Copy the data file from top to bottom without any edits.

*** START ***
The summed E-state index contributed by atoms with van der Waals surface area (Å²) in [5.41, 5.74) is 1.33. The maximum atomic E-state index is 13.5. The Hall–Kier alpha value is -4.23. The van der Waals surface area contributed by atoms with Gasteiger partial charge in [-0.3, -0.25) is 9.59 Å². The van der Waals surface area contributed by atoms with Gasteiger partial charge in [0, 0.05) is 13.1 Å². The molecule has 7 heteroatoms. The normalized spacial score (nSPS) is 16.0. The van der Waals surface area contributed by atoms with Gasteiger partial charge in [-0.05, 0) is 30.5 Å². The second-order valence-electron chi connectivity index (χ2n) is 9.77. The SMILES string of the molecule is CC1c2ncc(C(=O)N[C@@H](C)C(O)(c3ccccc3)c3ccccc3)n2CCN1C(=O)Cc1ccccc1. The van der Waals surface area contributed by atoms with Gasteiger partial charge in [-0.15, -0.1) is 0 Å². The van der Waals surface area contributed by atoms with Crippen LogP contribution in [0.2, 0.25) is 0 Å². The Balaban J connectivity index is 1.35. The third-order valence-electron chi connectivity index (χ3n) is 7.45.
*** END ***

The summed E-state index contributed by atoms with van der Waals surface area (Å²) in [5.41, 5.74) is 1.33. The maximum atomic E-state index is 13.5. The Hall–Kier alpha value is -4.23. The van der Waals surface area contributed by atoms with Gasteiger partial charge in [-0.3, -0.25) is 9.59 Å². The van der Waals surface area contributed by atoms with Gasteiger partial charge in [0, 0.05) is 13.1 Å². The molecule has 7 heteroatoms. The normalized spacial score (nSPS) is 16.0. The van der Waals surface area contributed by atoms with Gasteiger partial charge in [-0.05, 0) is 30.5 Å². The second-order valence-electron chi connectivity index (χ2n) is 9.77. The SMILES string of the molecule is CC1c2ncc(C(=O)N[C@@H](C)C(O)(c3ccccc3)c3ccccc3)n2CCN1C(=O)Cc1ccccc1. The van der Waals surface area contributed by atoms with Gasteiger partial charge in [-0.15, -0.1) is 0 Å². The van der Waals surface area contributed by atoms with Crippen LogP contribution in [0.2, 0.25) is 0 Å². The Balaban J connectivity index is 1.35. The third-order valence-electron chi connectivity index (χ3n) is 7.45.